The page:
Summers con wela taste like the everyday meals of perfectly made cream of wheat and warm milk for breakfast, Chef Boyardee with Tang for lunch, arroz con habichuelas and pollo prepared in a variety of ways for dinner, and arroz con dulce for dessert.

Summers con wela sound like the barking of all her dogs (mostly chihuahas) tied to the bathroom door as alarm systems ready to rat my cousins and I out if we weren’t napping, like the hacking away at a whole pig on the floor of her tiny public housing kitchen, like the nonstop music (salsa, bachata, merengue) coming out of her radio and through the doors of everyone else’s apartments, and like her praying in Spanish—the whispering rehearsal of the rosary before bed every night.

Summers con wela smell like that church incense, like asapoa (soup) on the stove for hours, like bleach because everything has to be CLEAN, and like piss and spilled beer because we were in the projects and as clean as the apartments were kept on the inside by determined and pious abuelitas,people were drunk and disrespectful in the hallway.

Summers con wela feel like damp clean laundry being hung in the communal space outside the door of her building, a skinned knee from the concrete ground or a bumped head from the metal playground, the too-hot bath water to make sure que no esta sucia (that I was not dirty), the sting of a cocotaso (a hit on the head) for stepping out of line, and the excitement when Tití would pick me up after work and take me to the mall.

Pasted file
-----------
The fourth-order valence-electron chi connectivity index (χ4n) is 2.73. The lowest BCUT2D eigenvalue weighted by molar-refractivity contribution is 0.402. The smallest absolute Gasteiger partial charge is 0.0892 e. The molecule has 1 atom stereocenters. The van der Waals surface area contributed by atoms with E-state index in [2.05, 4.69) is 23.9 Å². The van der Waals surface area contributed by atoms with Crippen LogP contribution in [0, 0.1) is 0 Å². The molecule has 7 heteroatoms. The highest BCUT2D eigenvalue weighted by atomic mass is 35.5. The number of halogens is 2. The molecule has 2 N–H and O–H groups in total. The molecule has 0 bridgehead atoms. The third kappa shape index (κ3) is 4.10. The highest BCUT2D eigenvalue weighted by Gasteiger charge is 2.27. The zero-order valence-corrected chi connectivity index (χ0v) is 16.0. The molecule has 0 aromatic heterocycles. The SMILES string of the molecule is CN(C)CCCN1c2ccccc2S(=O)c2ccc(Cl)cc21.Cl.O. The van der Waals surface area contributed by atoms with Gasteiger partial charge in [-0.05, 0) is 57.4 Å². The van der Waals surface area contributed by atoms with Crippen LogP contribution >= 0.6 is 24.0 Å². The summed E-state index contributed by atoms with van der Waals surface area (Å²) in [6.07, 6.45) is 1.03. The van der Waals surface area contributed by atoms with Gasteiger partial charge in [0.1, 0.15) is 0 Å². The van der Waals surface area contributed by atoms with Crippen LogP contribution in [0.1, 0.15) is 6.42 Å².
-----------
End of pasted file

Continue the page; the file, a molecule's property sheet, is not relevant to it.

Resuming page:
Summers, in short, were the best.

By now, you might be wondering: what does all this have to do with queer feminist parenting? cissexism? and heartbreak?

Last Sunday, my husband, son, and I visited wela after she got home from church. She will be 80 this year, and I feel that our time together is too infrequent. I was standing in her kitchen contemplating the mouse that’s been chillin’ in her apartment, stressing about the mostly empty fridge and how she always finds a way to feed us, when my four-year-old gender fluid son came to me and said: “mamí, bisabuela said I can’t paint my nails because I am a boy.” (For some reason I haven’t figured out yet) I was surprised and thought I could fix it. “Let’s go talk to bisabuela,” I said. “She didn’t let me wear nailpolish until I was like 14!,” I said, hoping/pretending her “no” was about his age, knowing full well deep down that it wasn’t.